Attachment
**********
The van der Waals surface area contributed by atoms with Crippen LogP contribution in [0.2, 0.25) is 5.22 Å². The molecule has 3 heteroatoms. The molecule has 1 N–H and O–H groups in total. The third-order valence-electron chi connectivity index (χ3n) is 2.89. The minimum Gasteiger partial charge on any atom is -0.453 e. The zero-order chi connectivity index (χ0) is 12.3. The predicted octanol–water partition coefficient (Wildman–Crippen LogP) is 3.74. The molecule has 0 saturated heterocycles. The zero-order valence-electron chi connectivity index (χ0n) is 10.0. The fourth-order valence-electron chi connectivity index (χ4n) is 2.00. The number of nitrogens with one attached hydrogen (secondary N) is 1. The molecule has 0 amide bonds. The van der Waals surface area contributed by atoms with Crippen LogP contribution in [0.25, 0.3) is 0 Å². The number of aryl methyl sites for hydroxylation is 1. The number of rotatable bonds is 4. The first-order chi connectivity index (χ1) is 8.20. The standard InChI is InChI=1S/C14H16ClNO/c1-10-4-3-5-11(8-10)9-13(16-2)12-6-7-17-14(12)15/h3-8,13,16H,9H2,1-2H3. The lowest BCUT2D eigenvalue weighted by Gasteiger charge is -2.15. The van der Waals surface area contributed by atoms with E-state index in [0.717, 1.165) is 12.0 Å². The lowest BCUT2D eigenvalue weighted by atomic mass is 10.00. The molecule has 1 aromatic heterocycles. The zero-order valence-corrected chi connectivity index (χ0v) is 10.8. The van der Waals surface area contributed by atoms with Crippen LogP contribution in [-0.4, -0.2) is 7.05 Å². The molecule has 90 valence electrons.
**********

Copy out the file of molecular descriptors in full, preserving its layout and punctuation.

The van der Waals surface area contributed by atoms with Crippen LogP contribution in [0.2, 0.25) is 5.22 Å². The molecule has 3 heteroatoms. The molecule has 1 N–H and O–H groups in total. The third-order valence-electron chi connectivity index (χ3n) is 2.89. The minimum Gasteiger partial charge on any atom is -0.453 e. The zero-order chi connectivity index (χ0) is 12.3. The predicted octanol–water partition coefficient (Wildman–Crippen LogP) is 3.74. The molecule has 0 saturated heterocycles. The zero-order valence-electron chi connectivity index (χ0n) is 10.0. The fourth-order valence-electron chi connectivity index (χ4n) is 2.00. The number of nitrogens with one attached hydrogen (secondary N) is 1. The molecule has 0 amide bonds. The van der Waals surface area contributed by atoms with Crippen LogP contribution in [0.25, 0.3) is 0 Å². The number of aryl methyl sites for hydroxylation is 1. The number of rotatable bonds is 4. The first-order chi connectivity index (χ1) is 8.20. The standard InChI is InChI=1S/C14H16ClNO/c1-10-4-3-5-11(8-10)9-13(16-2)12-6-7-17-14(12)15/h3-8,13,16H,9H2,1-2H3. The lowest BCUT2D eigenvalue weighted by Gasteiger charge is -2.15. The van der Waals surface area contributed by atoms with E-state index in [0.717, 1.165) is 12.0 Å². The lowest BCUT2D eigenvalue weighted by atomic mass is 10.00. The molecule has 1 aromatic heterocycles. The zero-order valence-corrected chi connectivity index (χ0v) is 10.8. The van der Waals surface area contributed by atoms with Crippen LogP contribution in [-0.4, -0.2) is 7.05 Å². The molecule has 90 valence electrons.